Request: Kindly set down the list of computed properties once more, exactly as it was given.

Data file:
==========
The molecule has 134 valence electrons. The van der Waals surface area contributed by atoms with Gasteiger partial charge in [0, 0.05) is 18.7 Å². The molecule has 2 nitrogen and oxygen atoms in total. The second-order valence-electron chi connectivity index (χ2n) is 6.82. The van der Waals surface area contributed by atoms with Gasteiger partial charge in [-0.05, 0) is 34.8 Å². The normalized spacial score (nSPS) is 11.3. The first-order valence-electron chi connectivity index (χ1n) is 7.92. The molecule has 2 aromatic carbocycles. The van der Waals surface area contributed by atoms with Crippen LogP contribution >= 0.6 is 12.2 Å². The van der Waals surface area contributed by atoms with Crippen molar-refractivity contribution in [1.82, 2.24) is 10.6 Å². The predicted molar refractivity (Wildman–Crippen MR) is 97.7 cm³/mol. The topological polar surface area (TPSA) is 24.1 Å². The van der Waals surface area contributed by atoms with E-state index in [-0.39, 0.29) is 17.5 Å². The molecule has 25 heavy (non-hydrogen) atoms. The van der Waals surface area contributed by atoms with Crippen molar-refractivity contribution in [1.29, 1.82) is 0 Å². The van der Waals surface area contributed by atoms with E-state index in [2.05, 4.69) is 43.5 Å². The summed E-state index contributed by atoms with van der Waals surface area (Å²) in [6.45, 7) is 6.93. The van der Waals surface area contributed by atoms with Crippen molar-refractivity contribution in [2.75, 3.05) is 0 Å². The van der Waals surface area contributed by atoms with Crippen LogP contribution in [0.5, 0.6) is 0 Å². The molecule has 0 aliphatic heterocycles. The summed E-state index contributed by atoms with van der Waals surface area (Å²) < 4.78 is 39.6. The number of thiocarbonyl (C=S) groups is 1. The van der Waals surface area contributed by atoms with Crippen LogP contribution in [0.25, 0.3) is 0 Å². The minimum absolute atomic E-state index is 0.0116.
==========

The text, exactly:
The molecule has 134 valence electrons. The van der Waals surface area contributed by atoms with Gasteiger partial charge in [0, 0.05) is 18.7 Å². The molecule has 2 nitrogen and oxygen atoms in total. The second-order valence-electron chi connectivity index (χ2n) is 6.82. The van der Waals surface area contributed by atoms with Gasteiger partial charge in [-0.05, 0) is 34.8 Å². The normalized spacial score (nSPS) is 11.3. The first-order valence-electron chi connectivity index (χ1n) is 7.92. The molecule has 2 aromatic carbocycles. The van der Waals surface area contributed by atoms with Crippen LogP contribution >= 0.6 is 12.2 Å². The van der Waals surface area contributed by atoms with Crippen molar-refractivity contribution in [1.82, 2.24) is 10.6 Å². The predicted molar refractivity (Wildman–Crippen MR) is 97.7 cm³/mol. The topological polar surface area (TPSA) is 24.1 Å². The van der Waals surface area contributed by atoms with E-state index in [-0.39, 0.29) is 17.5 Å². The molecule has 25 heavy (non-hydrogen) atoms. The van der Waals surface area contributed by atoms with Crippen molar-refractivity contribution in [1.29, 1.82) is 0 Å². The van der Waals surface area contributed by atoms with E-state index in [2.05, 4.69) is 43.5 Å². The summed E-state index contributed by atoms with van der Waals surface area (Å²) in [6.45, 7) is 6.93. The van der Waals surface area contributed by atoms with Crippen molar-refractivity contribution in [2.75, 3.05) is 0 Å². The van der Waals surface area contributed by atoms with Crippen LogP contribution in [0.5, 0.6) is 0 Å². The molecule has 0 aliphatic heterocycles. The summed E-state index contributed by atoms with van der Waals surface area (Å²) < 4.78 is 39.6. The number of thiocarbonyl (C=S) groups is 1. The van der Waals surface area contributed by atoms with Crippen LogP contribution in [0.25, 0.3) is 0 Å². The minimum absolute atomic E-state index is 0.0116.